I get calls, texts, and emails on a weekly basis from business owners looking for reassurance on a decision they are about to make. In the days of my past I would offer my two-cents only to encounter one of two responses: “Okay great, thanks for agreeing with me.” or “Apparently you did not understand me.” I have since realized that most business owners don’t want me to tell then what to do, they want direction and reassurance on what they are going to do.
With the drop of the ball in Times Square each year I find myself more humble and wiser then the year before. I have learned to do less telling and more asking. So now after I hear the question; What do you think? I give a canned response; What do you hope to achieve? They tell me, and then I ask more questions and make some comments that will either lead them to scrap the idea or build such a great argument of why they should proceed that I respond, That sounds like a good idea. How will you know when you have succeeded or failed? This last question is crucial.
Most of the time these ideas require a “temporary” increase in overhead. Done right, an increase in sales will counter the costs. Not paid attention to, the “temporary” increase becomes a fixed cost. Let me give you an example. Your call taker/dispatcher/receivables person is complaining that the work load is too much to handle. So, you decide that you are going to hire another person to answer the phones. I often advocate this but with a caveat. I believe phones and dispatch are revenue generators. If this is what they become, perfect. You made a great decision. But most of the time, the best person for the phones is the person you took off of the phones. And worse, because you have done nothing to make the phones ring, you assign other non-revenue generating tasks to the call taker. Now after a few months of lower profitability, you decide to make cuts. Only now, you find great resistance from the people who will have to handle the extra work you created to keep the call taker busy.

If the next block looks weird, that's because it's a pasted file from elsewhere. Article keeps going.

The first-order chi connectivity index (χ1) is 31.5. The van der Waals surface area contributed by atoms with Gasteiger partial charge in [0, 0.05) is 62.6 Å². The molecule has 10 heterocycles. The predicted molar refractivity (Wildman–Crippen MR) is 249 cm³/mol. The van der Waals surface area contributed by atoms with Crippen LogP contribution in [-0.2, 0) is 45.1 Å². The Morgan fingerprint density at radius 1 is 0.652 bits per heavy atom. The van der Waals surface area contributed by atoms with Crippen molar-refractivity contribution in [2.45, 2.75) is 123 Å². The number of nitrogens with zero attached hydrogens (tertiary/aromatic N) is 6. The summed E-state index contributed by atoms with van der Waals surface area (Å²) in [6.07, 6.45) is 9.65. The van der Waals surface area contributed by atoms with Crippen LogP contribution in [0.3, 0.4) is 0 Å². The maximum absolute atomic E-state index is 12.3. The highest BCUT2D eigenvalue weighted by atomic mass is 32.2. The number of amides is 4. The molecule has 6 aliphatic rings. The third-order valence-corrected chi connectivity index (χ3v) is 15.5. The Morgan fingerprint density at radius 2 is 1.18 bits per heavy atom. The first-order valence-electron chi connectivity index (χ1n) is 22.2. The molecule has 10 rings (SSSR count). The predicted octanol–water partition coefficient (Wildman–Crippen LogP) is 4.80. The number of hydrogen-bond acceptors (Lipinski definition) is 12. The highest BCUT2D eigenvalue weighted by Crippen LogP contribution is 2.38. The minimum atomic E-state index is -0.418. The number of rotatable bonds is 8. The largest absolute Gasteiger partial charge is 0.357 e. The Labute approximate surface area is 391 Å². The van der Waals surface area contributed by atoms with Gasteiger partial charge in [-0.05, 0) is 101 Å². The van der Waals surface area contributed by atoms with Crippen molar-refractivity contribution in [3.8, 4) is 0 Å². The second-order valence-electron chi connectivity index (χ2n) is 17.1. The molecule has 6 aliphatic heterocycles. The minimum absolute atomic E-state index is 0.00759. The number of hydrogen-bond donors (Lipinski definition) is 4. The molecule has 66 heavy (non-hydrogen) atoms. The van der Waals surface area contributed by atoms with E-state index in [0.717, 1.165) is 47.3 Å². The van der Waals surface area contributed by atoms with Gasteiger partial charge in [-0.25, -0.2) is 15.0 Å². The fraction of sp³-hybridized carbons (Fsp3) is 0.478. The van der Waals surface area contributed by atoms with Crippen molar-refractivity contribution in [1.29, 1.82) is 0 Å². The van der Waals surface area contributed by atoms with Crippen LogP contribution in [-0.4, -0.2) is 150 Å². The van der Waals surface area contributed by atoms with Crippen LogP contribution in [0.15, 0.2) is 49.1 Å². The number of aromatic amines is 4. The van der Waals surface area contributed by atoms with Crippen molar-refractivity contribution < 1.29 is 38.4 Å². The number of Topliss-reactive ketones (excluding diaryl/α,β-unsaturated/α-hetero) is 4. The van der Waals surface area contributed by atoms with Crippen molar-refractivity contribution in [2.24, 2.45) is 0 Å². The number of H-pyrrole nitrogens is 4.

Had the question been asked, What do you hope to achieve? You would have likely identified that you should not hire the person, or that to do so you will need to increase you marketing, hire another outside sales person or put another production team in place.
Knowing in advance the answer to the question How will you know when you have succeeded or failed? forces you to place a time line to what you hope to achieve and a way to measure its progress. In the case of hiring a call taker, you would have already had the plan in place to let the person go if revenue did not increase. You would not have found other things for them to do.
We owners and managers often get to where we are from managing by our gut instincts. This is a gift that should not be underestimated. Instead nurture your gut by placing measurable parameters what your gut is telling you. Go with your gut only after you have answering these two important questions.
What do you hope to achieve?
How will you know when you have succeeded or failed?
If you can’t come up with answers that lead to more profits, it might be because you misinterpreted your gut. Maybe you’re just hungry.